Yet, I remember our bodies in terror, lest they interrogate us about why we chanted that. I recall another day when the principal summoned and interrogated us about why we didn’t say “down to the U.S.A” at the schoolyard. These memories mingle with those students’ bodies in the video. I suppose they are in the school hall, between the chemistry lab and Namazkhaneh.[1] Like us, their noses might have been filled with the odor of socks. These students are lucky if they are asked officially by school staff to chant. Otherwise, they would be interrogated for chanting a political song. I stare at the video again, reflecting on how these students have called the next generation’s radical imagination without knowing it in advance. I reflect on how past times can radicalize the future. I am not that student anymore. Neither are Farzanegan students the same people. They might even be on the streets these days, with their sons and daughters, chanting the anti-government slogan: Jin, Jian, Azadi.

by Haleh Mir Miri 

[1] Namazkhaneh is a place mainly located in schools and governmental organizations where individuals must go to say prayers. It can be synonymous with a chapel. 

Somayeh High School- Author's Personal Photo

A Normal Day’s Breakfast or How Can Women Intimidate Ruling Class by Eating Breakfast?

Haleh Mir Miri 
How do places become political? How does a coffeehouse, which was yesterday’s apolitical location, become a place to intimidate the ruling class? What must happen to arrest someone for eating breakfast in a coffeehouse? Locations might not be political spaces at some point, yet would become so when ‘power relations’ are materialized there. They are sites in which the subjects-bodies confront the power relations, intervening in the existing political order and interrupting the hegemonic governing techniques. Simultaneously, these localities are germane to temporalities. They are spots to remember what has happened in the past and think about what will happen in the future.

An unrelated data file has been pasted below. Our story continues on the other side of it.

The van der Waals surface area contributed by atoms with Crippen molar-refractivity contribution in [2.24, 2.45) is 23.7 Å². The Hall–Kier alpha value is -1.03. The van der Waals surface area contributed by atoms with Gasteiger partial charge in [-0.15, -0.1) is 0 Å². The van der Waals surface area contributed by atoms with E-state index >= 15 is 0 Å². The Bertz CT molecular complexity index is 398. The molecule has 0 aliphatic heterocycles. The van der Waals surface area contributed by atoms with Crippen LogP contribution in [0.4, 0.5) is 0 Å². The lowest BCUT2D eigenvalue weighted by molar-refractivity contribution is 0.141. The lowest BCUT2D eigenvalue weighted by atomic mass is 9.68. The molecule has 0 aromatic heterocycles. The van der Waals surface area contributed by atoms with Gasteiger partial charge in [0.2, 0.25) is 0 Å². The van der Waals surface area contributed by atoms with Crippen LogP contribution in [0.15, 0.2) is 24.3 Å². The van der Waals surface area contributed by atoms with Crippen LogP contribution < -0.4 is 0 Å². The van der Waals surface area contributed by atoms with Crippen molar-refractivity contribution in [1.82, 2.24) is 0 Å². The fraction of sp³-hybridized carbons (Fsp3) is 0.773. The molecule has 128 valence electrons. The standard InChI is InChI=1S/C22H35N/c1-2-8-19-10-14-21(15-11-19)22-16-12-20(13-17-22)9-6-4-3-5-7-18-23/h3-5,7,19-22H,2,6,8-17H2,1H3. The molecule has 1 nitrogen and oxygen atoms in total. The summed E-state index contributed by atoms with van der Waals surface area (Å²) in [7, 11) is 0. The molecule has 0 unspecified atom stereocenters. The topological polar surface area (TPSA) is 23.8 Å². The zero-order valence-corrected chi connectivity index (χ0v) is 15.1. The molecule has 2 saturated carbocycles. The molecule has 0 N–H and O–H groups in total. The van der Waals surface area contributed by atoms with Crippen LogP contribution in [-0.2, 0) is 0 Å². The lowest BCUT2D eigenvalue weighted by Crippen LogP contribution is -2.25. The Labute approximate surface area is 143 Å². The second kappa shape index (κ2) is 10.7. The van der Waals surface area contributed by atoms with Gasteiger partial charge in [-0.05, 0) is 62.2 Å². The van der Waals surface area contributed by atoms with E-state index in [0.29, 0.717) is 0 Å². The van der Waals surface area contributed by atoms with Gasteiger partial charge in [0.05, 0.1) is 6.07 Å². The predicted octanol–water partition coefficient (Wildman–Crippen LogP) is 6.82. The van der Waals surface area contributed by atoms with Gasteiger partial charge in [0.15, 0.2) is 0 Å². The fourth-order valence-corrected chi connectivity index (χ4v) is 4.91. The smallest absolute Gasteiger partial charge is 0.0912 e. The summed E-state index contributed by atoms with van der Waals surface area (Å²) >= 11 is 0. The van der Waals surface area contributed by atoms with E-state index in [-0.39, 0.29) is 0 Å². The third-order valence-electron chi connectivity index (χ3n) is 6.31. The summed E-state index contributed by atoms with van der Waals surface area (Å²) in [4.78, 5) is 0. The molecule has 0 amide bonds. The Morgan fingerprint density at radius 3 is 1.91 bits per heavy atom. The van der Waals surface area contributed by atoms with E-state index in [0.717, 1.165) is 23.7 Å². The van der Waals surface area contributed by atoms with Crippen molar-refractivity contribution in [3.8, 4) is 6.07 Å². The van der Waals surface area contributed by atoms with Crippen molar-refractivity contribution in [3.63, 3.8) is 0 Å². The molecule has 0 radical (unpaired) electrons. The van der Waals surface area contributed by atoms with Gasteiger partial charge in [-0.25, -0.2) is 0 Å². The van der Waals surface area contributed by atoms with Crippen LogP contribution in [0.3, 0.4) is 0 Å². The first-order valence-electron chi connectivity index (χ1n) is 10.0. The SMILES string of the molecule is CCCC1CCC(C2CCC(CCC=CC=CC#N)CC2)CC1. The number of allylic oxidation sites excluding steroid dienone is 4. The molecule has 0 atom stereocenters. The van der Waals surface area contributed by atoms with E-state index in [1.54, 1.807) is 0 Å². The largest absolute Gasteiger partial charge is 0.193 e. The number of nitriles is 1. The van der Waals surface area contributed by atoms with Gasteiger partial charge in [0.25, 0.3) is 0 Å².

Coffeehouses are one of these places. They are one of the places in Iran where the politics between gender identities and power structures are felt, materialized, negotiated, and confronted. Coffeehouses have always been masculine spaces in Iran; although women often negotiated to enter in the past few years secretly, they have been objectively forbidden from being there. It has been said that “coffeehouses have always had a masculine connotation and women’s presence in it is not culturally acceptable” as they might draw male attention. Some women during the Qajar era [for example] disguised themselves as men or paid bribes to government officials and the city police to pass there secretly. The rule governing women’s entry to coffeehouses has not changed dramatically over the decades. Yet, some political patrons can alter this fundamental rule, politicizing the place just with their calm entry. This presence promises a new imagination, a radical one, to reframe another time and space.